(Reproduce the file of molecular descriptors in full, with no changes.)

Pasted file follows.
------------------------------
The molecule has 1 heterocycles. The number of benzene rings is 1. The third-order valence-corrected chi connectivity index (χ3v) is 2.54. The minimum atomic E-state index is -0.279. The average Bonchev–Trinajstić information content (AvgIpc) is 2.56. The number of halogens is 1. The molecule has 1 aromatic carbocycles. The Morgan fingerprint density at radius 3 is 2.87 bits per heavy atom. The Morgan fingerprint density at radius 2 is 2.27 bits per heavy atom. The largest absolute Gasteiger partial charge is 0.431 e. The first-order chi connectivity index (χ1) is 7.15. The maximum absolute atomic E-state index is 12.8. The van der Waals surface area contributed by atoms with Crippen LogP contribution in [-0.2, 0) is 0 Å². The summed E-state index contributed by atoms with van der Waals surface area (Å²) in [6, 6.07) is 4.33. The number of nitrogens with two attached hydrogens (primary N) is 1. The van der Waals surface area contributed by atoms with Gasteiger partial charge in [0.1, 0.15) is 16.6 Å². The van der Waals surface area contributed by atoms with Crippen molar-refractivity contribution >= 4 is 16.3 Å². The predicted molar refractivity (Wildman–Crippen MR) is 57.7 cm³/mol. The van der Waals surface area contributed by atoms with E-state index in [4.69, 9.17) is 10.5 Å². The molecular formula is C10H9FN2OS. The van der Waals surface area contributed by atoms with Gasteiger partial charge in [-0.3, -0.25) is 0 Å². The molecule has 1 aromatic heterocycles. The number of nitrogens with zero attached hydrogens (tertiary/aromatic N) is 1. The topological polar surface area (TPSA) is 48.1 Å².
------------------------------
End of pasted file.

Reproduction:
The molecule has 1 heterocycles. The number of benzene rings is 1. The third-order valence-corrected chi connectivity index (χ3v) is 2.54. The minimum atomic E-state index is -0.279. The average Bonchev–Trinajstić information content (AvgIpc) is 2.56. The number of halogens is 1. The molecule has 1 aromatic carbocycles. The Morgan fingerprint density at radius 3 is 2.87 bits per heavy atom. The Morgan fingerprint density at radius 2 is 2.27 bits per heavy atom. The largest absolute Gasteiger partial charge is 0.431 e. The first-order chi connectivity index (χ1) is 7.15. The maximum absolute atomic E-state index is 12.8. The van der Waals surface area contributed by atoms with Crippen LogP contribution in [-0.2, 0) is 0 Å². The summed E-state index contributed by atoms with van der Waals surface area (Å²) in [6, 6.07) is 4.33. The number of nitrogens with two attached hydrogens (primary N) is 1. The van der Waals surface area contributed by atoms with Gasteiger partial charge in [0.1, 0.15) is 16.6 Å². The van der Waals surface area contributed by atoms with Crippen molar-refractivity contribution >= 4 is 16.3 Å². The predicted molar refractivity (Wildman–Crippen MR) is 57.7 cm³/mol. The van der Waals surface area contributed by atoms with E-state index in [4.69, 9.17) is 10.5 Å². The molecular formula is C10H9FN2OS. The van der Waals surface area contributed by atoms with Gasteiger partial charge in [-0.3, -0.25) is 0 Å². The molecule has 1 aromatic heterocycles. The number of nitrogens with zero attached hydrogens (tertiary/aromatic N) is 1. The topological polar surface area (TPSA) is 48.1 Å².